Even supercars are not immune to the financial crisis, with Lamborghini halting production for two weeks between February and March. The Sant'Agata company's production slowdown will affect around 300 of its 1000-plus workforce as it responds to the weaker market for its luxury sports cars. "We have established a decade of sales increases, including another record year for deliveries in 2008 but we cannot maintain the previous levels of production during the downturn," Lamborghini President and CEO, Stephan Winkelmann, said.
"Therefore, in agreement with the unions, we have decided to implement the option of a working time reduction. This provides a flexible reaction to market volatilities and helps ensure jobs in the long term," he said. It's the latest in a long line of troubles for the world's most exclusive car makers, with Ferrari, Bentley, Aston Martin and Maserati all struggling to keep demand ahead of supply. The slowdown also has the sanction of the head of the union representing Italy's car workers. Alberto Cocchi, of the Rappresentanza Sindacale Unitaria, said: "The working time reduction has been agreed in order to safeguard jobs and to retain the growth realised by the company during the previous two years.
"Paying attention to personnel will be crucial for economic recovery," he said. While both parties consider the move a prudent response to global economic conditions, Winkelmann emphasised that Lamborghini was not cutting back on research and development, global brand expansion or investment. "The company will not abandon its long-term strategy and is not making any reductions in its investment plans. We are committed to introducing one new product each year," he said.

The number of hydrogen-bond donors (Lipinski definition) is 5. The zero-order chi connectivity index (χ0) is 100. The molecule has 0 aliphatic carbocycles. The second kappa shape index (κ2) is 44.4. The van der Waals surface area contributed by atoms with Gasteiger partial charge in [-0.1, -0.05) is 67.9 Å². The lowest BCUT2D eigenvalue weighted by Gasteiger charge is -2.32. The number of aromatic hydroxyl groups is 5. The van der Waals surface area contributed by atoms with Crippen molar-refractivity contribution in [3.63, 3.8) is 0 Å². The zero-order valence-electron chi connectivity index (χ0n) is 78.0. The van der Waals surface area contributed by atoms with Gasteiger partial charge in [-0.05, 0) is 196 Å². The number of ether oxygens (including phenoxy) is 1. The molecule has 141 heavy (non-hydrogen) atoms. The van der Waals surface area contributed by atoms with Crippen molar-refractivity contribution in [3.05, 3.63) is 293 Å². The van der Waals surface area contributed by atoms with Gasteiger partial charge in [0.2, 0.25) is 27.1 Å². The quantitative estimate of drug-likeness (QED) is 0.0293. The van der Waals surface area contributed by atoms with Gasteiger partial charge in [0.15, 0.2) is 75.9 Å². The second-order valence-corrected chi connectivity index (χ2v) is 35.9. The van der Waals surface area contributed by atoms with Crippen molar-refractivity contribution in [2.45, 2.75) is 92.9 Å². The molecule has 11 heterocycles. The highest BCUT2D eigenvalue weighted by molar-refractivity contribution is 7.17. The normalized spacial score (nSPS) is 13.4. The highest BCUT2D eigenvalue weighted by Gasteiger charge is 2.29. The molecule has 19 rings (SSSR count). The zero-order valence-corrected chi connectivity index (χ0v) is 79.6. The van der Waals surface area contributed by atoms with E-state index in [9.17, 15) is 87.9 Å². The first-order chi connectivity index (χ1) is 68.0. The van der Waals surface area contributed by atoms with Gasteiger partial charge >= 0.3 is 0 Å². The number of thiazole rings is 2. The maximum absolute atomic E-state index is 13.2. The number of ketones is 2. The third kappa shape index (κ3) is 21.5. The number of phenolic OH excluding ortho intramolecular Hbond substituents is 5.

But Lamborghini is not the first supercar maker to feel the financial pinch. Maserati has slowed production at its Modena, Italy, factory from 50 to 30 cars a day, even as it launches an updated version of its flagship Quattroporte four-door saloon. And, while it denies any ill effects from the financial crisis, Ferrari has shed more than 300 of its agency-appointed workers from the F430 production line - though it insists it has no plans to release any contracted Ferrari employees. Its V12 production line, which produces the 612 Scaglietti and the critically acclaimed 599 Fiorano GTB, has nearly ground to a halt.
While it has a massive order book for the coupe-convertible California V8 which comes on stream this year, it has large stocks of the mid-engined F430 languishing in dealerships around the world. This is especially disturbing for Ferrari, and explains the extraordinary secrecy it continues to employ to hide development of the F430's replacement, the F450, which will start production in July. Meanwhile, in Britain, Aston Martin called for 600 redundancies - a third of its workforce - in December. Things aren't getting any better for the company, part owned by Middle Eastern investors, because in January it moved to a three-day production week.
Bentley is also struggling and will shut its Crewe factory for seven weeks from March to May this year. It shed 220 production staff in January, which followed the laying off of 230 staff in December. Those remaining in work aren't complaining too much about the 10 per cent pay cut they've been forced to take. But supercar makers are not the only victims of the crisis. Mini last week confirmed it was releasing 850 agency workers from their contracts at the British factory.